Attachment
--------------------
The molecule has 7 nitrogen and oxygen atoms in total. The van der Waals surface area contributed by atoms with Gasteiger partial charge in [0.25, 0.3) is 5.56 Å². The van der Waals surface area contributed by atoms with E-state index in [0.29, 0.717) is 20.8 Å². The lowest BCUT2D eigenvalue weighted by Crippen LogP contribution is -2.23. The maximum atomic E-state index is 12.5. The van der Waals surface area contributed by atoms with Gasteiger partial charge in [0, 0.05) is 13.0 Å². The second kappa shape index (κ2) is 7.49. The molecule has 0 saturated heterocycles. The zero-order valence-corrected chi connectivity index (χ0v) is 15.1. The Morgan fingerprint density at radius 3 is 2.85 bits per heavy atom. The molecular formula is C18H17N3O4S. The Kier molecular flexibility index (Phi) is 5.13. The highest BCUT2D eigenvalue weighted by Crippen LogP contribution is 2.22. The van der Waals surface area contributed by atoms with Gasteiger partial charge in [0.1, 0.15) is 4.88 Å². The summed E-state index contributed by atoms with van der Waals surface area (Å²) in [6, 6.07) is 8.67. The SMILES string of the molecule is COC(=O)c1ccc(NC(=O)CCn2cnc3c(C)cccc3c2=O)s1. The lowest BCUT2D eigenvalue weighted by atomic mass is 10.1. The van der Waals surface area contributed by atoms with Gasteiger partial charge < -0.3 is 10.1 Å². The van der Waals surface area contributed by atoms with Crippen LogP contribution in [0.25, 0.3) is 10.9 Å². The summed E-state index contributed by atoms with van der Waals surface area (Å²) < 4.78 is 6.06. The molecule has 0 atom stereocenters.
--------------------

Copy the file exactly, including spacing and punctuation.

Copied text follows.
The molecule has 7 nitrogen and oxygen atoms in total. The van der Waals surface area contributed by atoms with Gasteiger partial charge in [0.25, 0.3) is 5.56 Å². The van der Waals surface area contributed by atoms with E-state index in [0.29, 0.717) is 20.8 Å². The lowest BCUT2D eigenvalue weighted by Crippen LogP contribution is -2.23. The maximum atomic E-state index is 12.5. The van der Waals surface area contributed by atoms with Gasteiger partial charge in [0, 0.05) is 13.0 Å². The second kappa shape index (κ2) is 7.49. The molecule has 0 saturated heterocycles. The zero-order valence-corrected chi connectivity index (χ0v) is 15.1. The Morgan fingerprint density at radius 3 is 2.85 bits per heavy atom. The molecular formula is C18H17N3O4S. The Kier molecular flexibility index (Phi) is 5.13. The highest BCUT2D eigenvalue weighted by Crippen LogP contribution is 2.22. The van der Waals surface area contributed by atoms with Gasteiger partial charge in [0.1, 0.15) is 4.88 Å². The summed E-state index contributed by atoms with van der Waals surface area (Å²) in [6, 6.07) is 8.67. The SMILES string of the molecule is COC(=O)c1ccc(NC(=O)CCn2cnc3c(C)cccc3c2=O)s1. The lowest BCUT2D eigenvalue weighted by atomic mass is 10.1. The van der Waals surface area contributed by atoms with Gasteiger partial charge < -0.3 is 10.1 Å². The van der Waals surface area contributed by atoms with Crippen LogP contribution in [0.25, 0.3) is 10.9 Å². The summed E-state index contributed by atoms with van der Waals surface area (Å²) < 4.78 is 6.06. The molecule has 0 atom stereocenters.